Declining production in mature fields, relatively small new field developments, the fall in oil prices, and the high tax takes in "old" fields have combined to squeeze profit margins on petroleum exploration in the UKC'S. Achieved reductions in development and operating costs can help to sustain activity levels over the next two decades. Contractors as well as oil companies and the Government will benefit from the substantial number of induced extra field developments achieved from cost savings of 20%.
In the present operating environment the continued healthy development of the UKCS depends to a considerable extent on the achievement of fi.wthercost savings. Currently oil prices are relatively low. They are comparable to what they were over 20 years ago in real terms. Production from the early generation of large, prolific fields has long passed plateau levels and operating margins are now relatively low. Effective tax rates on these mature fields are still substantial despite he large reduction in Petroleum Revenue (PRT) in the 1993 Finance Act.
Many of the new prospective fields are small with costs per barrel often being relatively high. Some prospective fields, especially gas condensate ones, have very substantial reserves, but the reservoirs often have high temperature, high pressure characteristics. Their development may well require cost reductions as well as technological progress.
This paper examines some economic aspects of cost reductions. The effects of savings in investment and operating costs are examined. Emphasis is placed on the effects of such savings in enabling more new projects to proceed than would otherwise be the case. The net effect on total new expenditure on field development activity is examined.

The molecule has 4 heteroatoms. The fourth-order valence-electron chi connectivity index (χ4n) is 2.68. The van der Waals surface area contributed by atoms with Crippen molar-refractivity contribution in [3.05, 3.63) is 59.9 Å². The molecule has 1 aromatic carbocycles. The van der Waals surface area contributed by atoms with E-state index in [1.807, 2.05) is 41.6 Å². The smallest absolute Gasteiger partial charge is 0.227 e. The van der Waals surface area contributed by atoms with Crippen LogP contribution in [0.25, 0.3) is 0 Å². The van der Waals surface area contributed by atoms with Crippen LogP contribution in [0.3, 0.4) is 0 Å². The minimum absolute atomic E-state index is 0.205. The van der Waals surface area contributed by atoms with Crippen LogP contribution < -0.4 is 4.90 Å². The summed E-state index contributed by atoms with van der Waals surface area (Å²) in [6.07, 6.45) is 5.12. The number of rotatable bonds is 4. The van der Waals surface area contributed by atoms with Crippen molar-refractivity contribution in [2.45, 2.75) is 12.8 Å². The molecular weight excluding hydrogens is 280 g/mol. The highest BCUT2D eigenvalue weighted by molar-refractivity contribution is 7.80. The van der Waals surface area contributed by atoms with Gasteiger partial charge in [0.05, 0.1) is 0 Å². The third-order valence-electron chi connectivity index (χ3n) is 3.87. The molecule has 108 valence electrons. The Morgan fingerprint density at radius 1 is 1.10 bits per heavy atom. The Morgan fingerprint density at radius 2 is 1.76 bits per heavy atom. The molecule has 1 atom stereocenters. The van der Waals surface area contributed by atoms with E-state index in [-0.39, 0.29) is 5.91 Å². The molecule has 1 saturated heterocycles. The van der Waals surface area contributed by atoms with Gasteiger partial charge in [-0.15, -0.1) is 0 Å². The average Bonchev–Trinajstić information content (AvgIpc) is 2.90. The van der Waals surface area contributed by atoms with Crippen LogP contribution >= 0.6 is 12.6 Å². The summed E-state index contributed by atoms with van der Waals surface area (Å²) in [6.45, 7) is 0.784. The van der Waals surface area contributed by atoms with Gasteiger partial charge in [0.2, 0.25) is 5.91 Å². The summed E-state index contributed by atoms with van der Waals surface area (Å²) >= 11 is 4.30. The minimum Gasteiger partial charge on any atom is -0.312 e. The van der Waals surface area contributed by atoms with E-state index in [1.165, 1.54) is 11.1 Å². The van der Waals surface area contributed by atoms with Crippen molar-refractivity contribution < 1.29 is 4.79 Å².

In the petroleum sector the assessment of projects is generally by discounted cash flow methods, These emphasise the time value of money. It follows that any savings in time between expenditure on exploration and appraisal (E and A), development expenditures and the related field production increases the net present values (NPVS) and rates of return from the projects. The extent of such possible improvements is examined in this paper.
The effects of achieved cost reductions in CNS and NNS have been examined with respect to all known fields including (a) mature fields which have been producing for many years, (b) fields currently under development, and (c) discovered fields which are not yet under development and in some cases have not even been fully appraised.
The exercise was undertaken through the use of a large computerised financial model developed at the University of Aberdeen to simulate future activity levels in the UKCS. Primary inputs into the model include all the publicly available information on currently producing fields relating to their historic and expected production rates, investment costs, operating costs and abandonment costs. From a variety of sources information has also been gathered on all new discoveries which have not yet been developed or even fully appraised in some cases.